2. Preheat the oven to 350 degrees. Butter and flour a 9-inch springform pan.
3. In the bowl of your food processor, combine the flour, sugar, baking powder, and salt. Pulse to combine.
4. Add to the bowl of the food processor the butter, pulse until the dough has no large pieces and has a crumbly texture.
5. Add the egg and vanilla extract to the flour mixture, pulse again until a dough forms, about 30 seconds.
6. Dump the dough out into the center of the springform pan. Using your knuckles (if you use your fingertips, the dough is more likely to stick), nudge the dough into the bottom of pan. Work from the center to the edges of the pan, and once you’ve spread it pretty evenly, work your fingertips around the edges to create a slight “crater.” This will be the crust of your tart.
7. Strain the rhubarb into a small bowl, reserving the liquid for the glaze.
8. Arrange the rhubarb in a circular pattern on the dough—don’t worry about it looking crowded. Use as much of the rhubarb as you possibly can, because as it cooks down, you don’t want to have gaps.
9. Once the rhubarb is assembled, place in the oven for 45 minutes.
10. While the cake is baking, in a small bowl whisky together the egg, melted butter, sugar, and cardamom to make the topping.
11. After 45 minutes, the cake should be slightly set and puffy. At this point, remove the cake and spoon the topping evenly over the top. As Molly said, it will look like you’ve done something terribly wrong, but don’t worry. It will all be fine.
12. Bake the cake for another 20 minutes, and remove once the cake and topping looks set and the rhubarb has become slightly carmelized.
13. Let the cake cool for an hour on a rack. Take a small sharp knife to loosen the edges of the pan, then unlock the sides of the pan and transfer the cake to a plate or cake stand.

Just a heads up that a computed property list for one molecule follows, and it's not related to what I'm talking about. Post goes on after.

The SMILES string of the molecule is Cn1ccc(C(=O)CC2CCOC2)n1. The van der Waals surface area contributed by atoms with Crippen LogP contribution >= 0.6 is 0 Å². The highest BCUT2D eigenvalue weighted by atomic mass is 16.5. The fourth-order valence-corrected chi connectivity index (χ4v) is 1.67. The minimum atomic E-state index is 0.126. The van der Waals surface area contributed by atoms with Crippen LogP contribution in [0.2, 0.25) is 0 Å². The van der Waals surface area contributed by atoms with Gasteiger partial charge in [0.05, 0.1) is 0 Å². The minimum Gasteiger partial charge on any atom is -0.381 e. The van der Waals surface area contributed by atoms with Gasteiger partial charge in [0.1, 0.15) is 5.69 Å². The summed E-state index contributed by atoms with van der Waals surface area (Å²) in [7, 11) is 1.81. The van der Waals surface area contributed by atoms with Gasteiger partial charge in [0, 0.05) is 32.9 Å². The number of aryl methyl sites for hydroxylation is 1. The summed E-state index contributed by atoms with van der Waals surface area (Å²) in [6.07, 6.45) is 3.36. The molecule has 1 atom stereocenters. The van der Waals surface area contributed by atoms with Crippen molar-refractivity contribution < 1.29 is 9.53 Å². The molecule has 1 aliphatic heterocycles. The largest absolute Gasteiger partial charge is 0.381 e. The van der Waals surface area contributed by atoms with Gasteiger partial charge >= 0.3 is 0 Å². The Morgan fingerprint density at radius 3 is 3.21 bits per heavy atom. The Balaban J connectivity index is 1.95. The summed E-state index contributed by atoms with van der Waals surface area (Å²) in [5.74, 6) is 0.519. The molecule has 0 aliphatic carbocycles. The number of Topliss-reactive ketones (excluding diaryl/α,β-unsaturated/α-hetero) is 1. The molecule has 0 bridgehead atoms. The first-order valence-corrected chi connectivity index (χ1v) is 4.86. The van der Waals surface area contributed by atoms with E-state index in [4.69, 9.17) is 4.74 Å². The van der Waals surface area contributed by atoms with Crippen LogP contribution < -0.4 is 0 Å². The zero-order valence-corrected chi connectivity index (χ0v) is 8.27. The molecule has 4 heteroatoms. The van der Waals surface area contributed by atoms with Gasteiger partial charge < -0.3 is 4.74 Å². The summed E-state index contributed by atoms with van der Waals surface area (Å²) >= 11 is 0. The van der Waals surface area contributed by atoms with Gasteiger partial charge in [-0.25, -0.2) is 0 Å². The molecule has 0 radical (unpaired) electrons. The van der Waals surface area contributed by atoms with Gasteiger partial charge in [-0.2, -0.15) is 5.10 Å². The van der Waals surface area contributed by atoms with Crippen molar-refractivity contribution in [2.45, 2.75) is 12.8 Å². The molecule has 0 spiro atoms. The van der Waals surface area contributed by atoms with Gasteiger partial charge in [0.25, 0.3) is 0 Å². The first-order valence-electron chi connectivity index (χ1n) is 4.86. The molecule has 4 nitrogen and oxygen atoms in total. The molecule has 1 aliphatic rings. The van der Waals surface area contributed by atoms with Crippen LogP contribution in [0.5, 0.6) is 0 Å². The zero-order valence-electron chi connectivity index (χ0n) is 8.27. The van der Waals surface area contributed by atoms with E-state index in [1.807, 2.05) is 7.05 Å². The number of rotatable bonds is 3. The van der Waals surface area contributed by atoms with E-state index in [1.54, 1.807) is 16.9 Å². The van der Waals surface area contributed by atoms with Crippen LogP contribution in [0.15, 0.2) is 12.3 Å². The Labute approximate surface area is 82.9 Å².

14. In a small saucepan, cook the reserved liquid for the glaze down until it has reduced by half, about 20 minutes. At this point, whisk in a tablespoon of smooth apricot preserves. Simmer for 5 minutes, then take it off the heat.
15. Using a pastry brush, apply the glaze to the rhubarb cake. Sprinkle with orange zest and serve immediately. Tastes even better the next day! Serves 6-8.


basicallybaked said...

Your tart is absolutely beautiful! Soaking the rhubarb is a technique I've never heard of prior to today. Is the gist of this that it helps it to retain it's shape, or that it helps to tenderize it or both?

Hungry Oyster said...

Two things happen by soaking the rhubarb in a bit of acidic juice. First, the rhubarb is tenderized in advance of baking and as it absorbs all of that juice, the reedy texture of the stalks begins to break down. Think of it as a very gentle ceviche. This allows the rhubarb to cook down properly during baking without having to stew it and turn it into a mushy rhubarb compote. As a bonus, I've found the orange juice imbues a really nice citrusy flavor to the rhubarb, too.

I made this into tart-cake instead of doing a pate brisee crust-tart because I thought the infrastructure of a cake would help the integrity of the decorative spiral. Seems to have worked!

bklynharuspex said...

It's gorgeous.

Justine Goes Green said...

I'd love to be able to make this in a food processor, but my teeny tiny apartment doesn't have the space. What do you think is the best way to assemble the dough?